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Operatie met behulp van een robot

Toys for boys of revolutionaire doorbraak?

For as long as mankind has existed, innovations have been met with distrust. So naturally, the added value of robot-assisted surgery is attracting some debate, both in the media and among surgeons. The question asked is – do such robots actually add anything to the surgical experience, or are they simply toys for technology-addicted boys? Do they actually benefit patients? And is their use cost-effective? Such assessments have thus far failed to demonstrate conclusively that the Da Vinci robot used in prostate surgery has much added value. (See this article in Medisch Contact of 16 May 2014 for more information on this subject.) However, there is more to robot-assisted surgery than just this one use.

Robot-assisted spinal surgery

Seven years ago Israeli company Mazor Robotics developed a robot to be used in spinal surgery. This small robot, which is the size of a can of Coke, helps surgeons place pedicle screws in a highly accurate manner. When I started working at Bergman Clinics 5 years ago, they purchased such a robot at my recommendation. The results have been nothing short of astounding. I’ve now used this robot in about 140 spinal operations, meaning it has placed 4x140=560 screws. Out of these 560 screws, only one had not been placed ideally. This is an incredible success rate, which can definitely be attributed to the software that makes this robot so uniquely effective.

Robot used to fixate vertebrae
Robot used to fixate vertebrae

The precision with which this device does its job exceeds any other clinical results involving a surgeon choosing the direction of the screws without using his hands, i.e., without robot-assisted navigation. This being the case, use of this mini-robot reduces the number of operations that have to be repeated because screws that were not properly implanted the first time round must be removed. This saves patients some discomfort and helps us save money. Another advantage of this robot is that it can be used in minimally invasive surgery involving screws being inserted through tiny incisions in the patient’s skin. In addition, surgeons using a robot require less X-radiation while performing their operations, which is healthier for both doctor and patient.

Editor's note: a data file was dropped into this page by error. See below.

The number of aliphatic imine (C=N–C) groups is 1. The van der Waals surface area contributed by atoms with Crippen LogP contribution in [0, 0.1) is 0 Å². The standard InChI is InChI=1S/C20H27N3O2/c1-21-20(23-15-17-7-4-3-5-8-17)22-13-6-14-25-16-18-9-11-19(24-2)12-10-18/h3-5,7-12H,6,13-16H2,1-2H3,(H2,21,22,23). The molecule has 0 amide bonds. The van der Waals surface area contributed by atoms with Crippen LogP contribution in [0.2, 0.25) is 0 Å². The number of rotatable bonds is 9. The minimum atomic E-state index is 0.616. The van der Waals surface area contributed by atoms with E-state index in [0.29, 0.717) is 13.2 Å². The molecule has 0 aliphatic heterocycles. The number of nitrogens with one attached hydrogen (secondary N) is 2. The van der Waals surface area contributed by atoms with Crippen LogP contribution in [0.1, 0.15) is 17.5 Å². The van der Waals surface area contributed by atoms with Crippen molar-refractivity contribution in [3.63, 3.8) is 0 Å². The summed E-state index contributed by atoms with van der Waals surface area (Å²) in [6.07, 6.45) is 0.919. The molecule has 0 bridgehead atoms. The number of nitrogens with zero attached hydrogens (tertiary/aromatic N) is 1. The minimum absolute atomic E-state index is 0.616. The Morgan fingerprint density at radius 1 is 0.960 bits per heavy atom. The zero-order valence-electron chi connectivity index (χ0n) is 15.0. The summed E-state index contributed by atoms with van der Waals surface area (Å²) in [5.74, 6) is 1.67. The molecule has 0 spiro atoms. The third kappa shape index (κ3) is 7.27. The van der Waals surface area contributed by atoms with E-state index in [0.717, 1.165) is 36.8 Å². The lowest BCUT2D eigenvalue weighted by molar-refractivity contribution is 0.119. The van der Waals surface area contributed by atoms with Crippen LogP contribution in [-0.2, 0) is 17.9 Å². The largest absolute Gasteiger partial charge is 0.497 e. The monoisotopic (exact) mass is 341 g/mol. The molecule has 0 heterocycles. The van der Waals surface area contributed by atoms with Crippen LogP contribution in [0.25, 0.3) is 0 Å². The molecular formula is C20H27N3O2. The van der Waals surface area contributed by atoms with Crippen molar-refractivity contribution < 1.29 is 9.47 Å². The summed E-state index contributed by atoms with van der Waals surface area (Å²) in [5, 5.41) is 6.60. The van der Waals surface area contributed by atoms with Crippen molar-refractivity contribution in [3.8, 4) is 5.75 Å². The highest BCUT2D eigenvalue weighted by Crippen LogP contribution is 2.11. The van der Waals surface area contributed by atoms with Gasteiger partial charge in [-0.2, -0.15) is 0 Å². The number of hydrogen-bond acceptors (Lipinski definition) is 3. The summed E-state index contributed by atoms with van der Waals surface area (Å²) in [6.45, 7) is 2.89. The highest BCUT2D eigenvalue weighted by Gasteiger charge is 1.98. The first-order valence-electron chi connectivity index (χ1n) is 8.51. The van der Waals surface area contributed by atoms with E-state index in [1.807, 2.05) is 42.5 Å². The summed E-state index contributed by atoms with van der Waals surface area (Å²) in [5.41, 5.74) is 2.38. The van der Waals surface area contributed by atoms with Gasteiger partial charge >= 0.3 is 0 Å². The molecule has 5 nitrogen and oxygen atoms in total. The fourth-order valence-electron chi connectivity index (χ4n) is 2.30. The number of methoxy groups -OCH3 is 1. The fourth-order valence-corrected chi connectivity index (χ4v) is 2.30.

Five years ago I was the first surgeon in the Benelux countries to use this robot. The only other people using it at the time were a few surgeons in Germany, Israel and the United States. By now over one hundred of these robots have been sold to American hospitals. A little while ago I was asked to give a presentation on my experiences with the Renaissance robot in Shanghai. I was received with great acclaim, and telling 500 spinal surgeons about my practice in Naarden, a town whose name most people present could not even pronounce, was an impressive experience.

Second generation

By now a second generation of this robot has been released. You know how these things go – you’ve just bought yourself a new iPhone, and a new version will be released. However, I can keep my iPhone for free once I’ve been on a plan for 2 years, whereas this new robot will set the clinic back about half a million euros. I don’t think Santa Claus will give me one if I ask for it. And as far as I’m concerned, the results of my first-generation robot are still so groundbreaking that I won’t mind working with my loyal metal assistant for a little while longer.

Surgery manual

Dr. Schröder is happy to inform you about the surgical treatment of your neck or back condition. He also discusses the possible complications of the procedure with you.

After you've carefully weighed up the pros and cons of the surgery, you can decide for yourself whether you consider your condition serious enough to operate.

View the surgery manual